Parents have mixed feelings, but Goodloe-Johnson has backing from a number of community groups, such as the Greater Seattle Chamber of Commerce, the Urban League of Metropolitan Seattle, and the Alliance for Education, a nonprofit group that, among other things, raises money for the school district. They’ve sought to influence what’s happening at the bargaining table by writing letters and sponsoring polls they say show the community wants teachers to be paid based on performance.
“Business as usual hasn’t produced the kind of results for kids we would all like to see,” said Chris Korsmo, executive director of the League of Education Voters, a nonprofit that also is part of the coalition.
“How are we going to treat our teachers like the hardworking professionals that they are,” she said, “if we have no way to gauge whether they’re able to help students move the needle on achievement?”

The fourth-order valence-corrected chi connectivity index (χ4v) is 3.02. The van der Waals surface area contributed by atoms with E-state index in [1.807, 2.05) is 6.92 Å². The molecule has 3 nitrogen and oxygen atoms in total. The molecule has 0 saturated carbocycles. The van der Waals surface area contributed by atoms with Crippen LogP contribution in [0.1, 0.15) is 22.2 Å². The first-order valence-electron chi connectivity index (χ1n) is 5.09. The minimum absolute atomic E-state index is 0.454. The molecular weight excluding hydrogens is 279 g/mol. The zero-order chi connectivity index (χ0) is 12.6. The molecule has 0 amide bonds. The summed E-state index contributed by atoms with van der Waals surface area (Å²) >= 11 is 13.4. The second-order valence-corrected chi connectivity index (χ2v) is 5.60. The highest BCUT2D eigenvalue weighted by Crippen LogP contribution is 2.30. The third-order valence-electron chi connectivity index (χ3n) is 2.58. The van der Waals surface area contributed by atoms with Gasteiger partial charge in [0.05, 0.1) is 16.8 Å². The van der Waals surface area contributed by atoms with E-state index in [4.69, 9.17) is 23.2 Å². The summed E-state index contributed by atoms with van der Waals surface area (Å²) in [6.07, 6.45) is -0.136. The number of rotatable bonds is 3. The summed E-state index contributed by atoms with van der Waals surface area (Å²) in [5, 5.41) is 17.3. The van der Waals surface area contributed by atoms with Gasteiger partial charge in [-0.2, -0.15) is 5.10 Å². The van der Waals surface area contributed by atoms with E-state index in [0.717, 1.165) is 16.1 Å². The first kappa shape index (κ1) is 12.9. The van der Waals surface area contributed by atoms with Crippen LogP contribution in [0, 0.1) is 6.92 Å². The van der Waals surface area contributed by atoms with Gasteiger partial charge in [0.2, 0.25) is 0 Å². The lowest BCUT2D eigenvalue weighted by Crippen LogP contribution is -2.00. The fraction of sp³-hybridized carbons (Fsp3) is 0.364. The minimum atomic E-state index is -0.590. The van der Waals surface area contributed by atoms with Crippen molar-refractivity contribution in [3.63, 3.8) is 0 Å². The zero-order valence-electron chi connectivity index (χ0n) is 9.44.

In comparison to places such as Washington, D.C., and Colorado, what Seattle’s administrators are proposing seems modest. The evaluation system would be voluntary for all but brand-new teachers, so teachers could see how it works before signing up.
Student growth would at most make up 25 percent of a teacher’s evaluation and would be measured with a combination of tests, not just one. And some teachers — those who teach subjects that don’t have district or state tests — wouldn’t have student test scores figured into their evaluations.
The district also emphasizes it wants to pair the increase in accountability with an increase in support for teachers. Teachers who struggle would get more help. All teachers would get more planning time — although that’s turned into a little controversy in itself: The district has proposed students be dismissed two hours early every other Friday, which is alarming many working parents who must figure out day care. That provision wouldn’t start until fall 2011 at the earliest.